Do you ever find yourself wondering why you aren’t productive and just can’t get the same amount of work done in the first hour of the day as your cubicle mate?
Well, that’s because there’s not just one “norm” working style.
You’ll often find that your colleagues and peers have different strengths and working styles than you may have. This phenomenon may go back to your high school days, or maybe even your middle school days. Were you the first person to turn in your test… or the last? Did you cram for tests the night before, while your friends started a full week earlier than you did? If a group project was announced, did you embrace it… or dread it? Were you more collaborative or independent?
These same situations find their way into your work life. While your cubicle mate is able to read a 15-page report on supply and demand (could there be anything more boring?) in a 20-minute time frame, you get started on reading the exact same report and the next thing you know, it’s time for lunch and you’ve read the same sentence five times in a row. And you have no choice but to take your lunch because that’s the time allotted… and then you have to come back to it… and it just snowballs… and oh, dear.
What your boss, unfortunately, may not understand, is that reading that report in a cubicle with five colleagues around you is not conducive to your productivity and as such, your working style. It’s possible that you would need to be reading that report in a room by yourself with no sound and a hi-lighter and the door closed in order to knock it out in 15 minutes. Why? Because that’s how you work best, and there’s nothing wrong with that. But there’s nothing wrong with the opposite, either.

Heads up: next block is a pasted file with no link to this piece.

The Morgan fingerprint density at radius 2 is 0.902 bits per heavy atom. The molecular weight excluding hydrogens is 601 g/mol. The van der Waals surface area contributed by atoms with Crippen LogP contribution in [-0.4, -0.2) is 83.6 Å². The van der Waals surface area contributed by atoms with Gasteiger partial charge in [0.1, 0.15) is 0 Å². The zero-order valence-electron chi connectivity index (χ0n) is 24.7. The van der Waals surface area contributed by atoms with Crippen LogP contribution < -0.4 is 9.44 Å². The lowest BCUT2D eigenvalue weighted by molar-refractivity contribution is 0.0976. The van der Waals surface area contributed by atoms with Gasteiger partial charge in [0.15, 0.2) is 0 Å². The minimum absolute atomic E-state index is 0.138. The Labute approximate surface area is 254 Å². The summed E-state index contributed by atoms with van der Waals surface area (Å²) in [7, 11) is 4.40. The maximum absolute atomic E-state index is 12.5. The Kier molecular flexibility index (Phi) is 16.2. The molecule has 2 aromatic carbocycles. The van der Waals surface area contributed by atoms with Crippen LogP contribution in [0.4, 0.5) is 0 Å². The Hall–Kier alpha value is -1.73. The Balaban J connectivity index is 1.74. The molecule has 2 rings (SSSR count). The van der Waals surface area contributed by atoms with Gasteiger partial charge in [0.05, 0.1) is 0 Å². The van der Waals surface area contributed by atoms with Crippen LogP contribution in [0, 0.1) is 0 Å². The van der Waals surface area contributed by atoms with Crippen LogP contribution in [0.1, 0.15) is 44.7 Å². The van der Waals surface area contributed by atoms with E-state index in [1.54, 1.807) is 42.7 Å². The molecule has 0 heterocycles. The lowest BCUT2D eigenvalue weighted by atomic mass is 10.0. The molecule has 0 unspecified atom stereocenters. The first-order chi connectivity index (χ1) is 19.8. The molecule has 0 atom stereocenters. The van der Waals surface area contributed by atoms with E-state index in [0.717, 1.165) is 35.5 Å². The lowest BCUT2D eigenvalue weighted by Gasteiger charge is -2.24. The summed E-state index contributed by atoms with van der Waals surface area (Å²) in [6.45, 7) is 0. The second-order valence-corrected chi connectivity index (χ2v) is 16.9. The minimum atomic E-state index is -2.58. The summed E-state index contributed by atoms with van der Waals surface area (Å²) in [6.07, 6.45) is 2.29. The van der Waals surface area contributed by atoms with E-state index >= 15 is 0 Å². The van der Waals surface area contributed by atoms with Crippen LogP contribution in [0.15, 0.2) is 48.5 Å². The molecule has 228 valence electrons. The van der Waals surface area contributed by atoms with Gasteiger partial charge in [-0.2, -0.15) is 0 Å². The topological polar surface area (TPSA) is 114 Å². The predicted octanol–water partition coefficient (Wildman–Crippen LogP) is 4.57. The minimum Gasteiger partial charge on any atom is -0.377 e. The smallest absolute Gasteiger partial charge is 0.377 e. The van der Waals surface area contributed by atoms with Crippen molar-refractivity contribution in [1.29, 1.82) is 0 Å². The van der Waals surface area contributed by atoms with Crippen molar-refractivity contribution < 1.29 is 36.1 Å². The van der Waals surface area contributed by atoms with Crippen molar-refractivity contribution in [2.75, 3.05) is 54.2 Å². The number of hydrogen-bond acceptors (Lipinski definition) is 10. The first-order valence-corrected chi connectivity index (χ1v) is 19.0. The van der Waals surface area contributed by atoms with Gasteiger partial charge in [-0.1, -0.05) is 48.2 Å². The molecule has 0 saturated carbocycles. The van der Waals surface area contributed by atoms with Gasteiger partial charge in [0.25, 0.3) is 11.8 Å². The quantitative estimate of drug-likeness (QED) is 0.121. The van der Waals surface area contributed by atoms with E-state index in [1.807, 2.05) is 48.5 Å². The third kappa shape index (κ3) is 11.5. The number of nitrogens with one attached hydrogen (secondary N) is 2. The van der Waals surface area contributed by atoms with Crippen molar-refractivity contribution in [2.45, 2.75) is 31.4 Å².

If you aren’t sure what your working style is, test out a few different scenarios — remember, it’s trial and error. If you’re in a cubicle, ask if (within reason) you can be moved to a quiet corner. If your job permits, use headphones at your desk. If you work remotely, go with a change of scenery and see if that increases your productivity — and even get some vitamin D in the process!
Additionally, keep in mind that it’s not only about adding and subtracting external factors — your productivity can also change depending on how your mind works. For instance, if you’re not a good multitasker, don’t try to be. Focus on one task at a time. Yes, your peers may work best with 12 Google Chrome tabs open while texting and who are we to judge if that’s what works for them? Just focus on yourself, your work, and doing your best.
Ask yourself some questions to understand your thought process: Can I multitask? Am I easily overwhelmed by working at the last minute before a deadline? Do I need to make lists to remember what I have to get done in a day or a week? These are just a few examples.
Unfortunately, many times, you will have to adapt to your work environment — and that is possible. But don’t feel bad or embarrassed that it may take time to do so. Take note of your progress and set goals for yourself. If your job requires you to work at a faster pace than you’re used to, set realistic time goals for yourself and make your goal to get certain assignments done in shorter time than you did the previous week or day. If you have no choice but to work on a crowded floor with noisy cubicle neighbors, take a break and walk outside when it just gets too noisy and distracting, but make your goal taking fewer breathers each day. You’ll be adapting before you know it.
While adapting is important, utilizing your working style to your advantage is equally as important. Your work process is not only about your weaknesses — it’s about your strengths, too. Sure, you’re not the best multitasker, but your lists that you make to ensure that you do, in fact, stay on task, are the best the office has ever seen. You may be “slow” in comparison to your colleagues, but your attention to detail is invaluable on certain projects.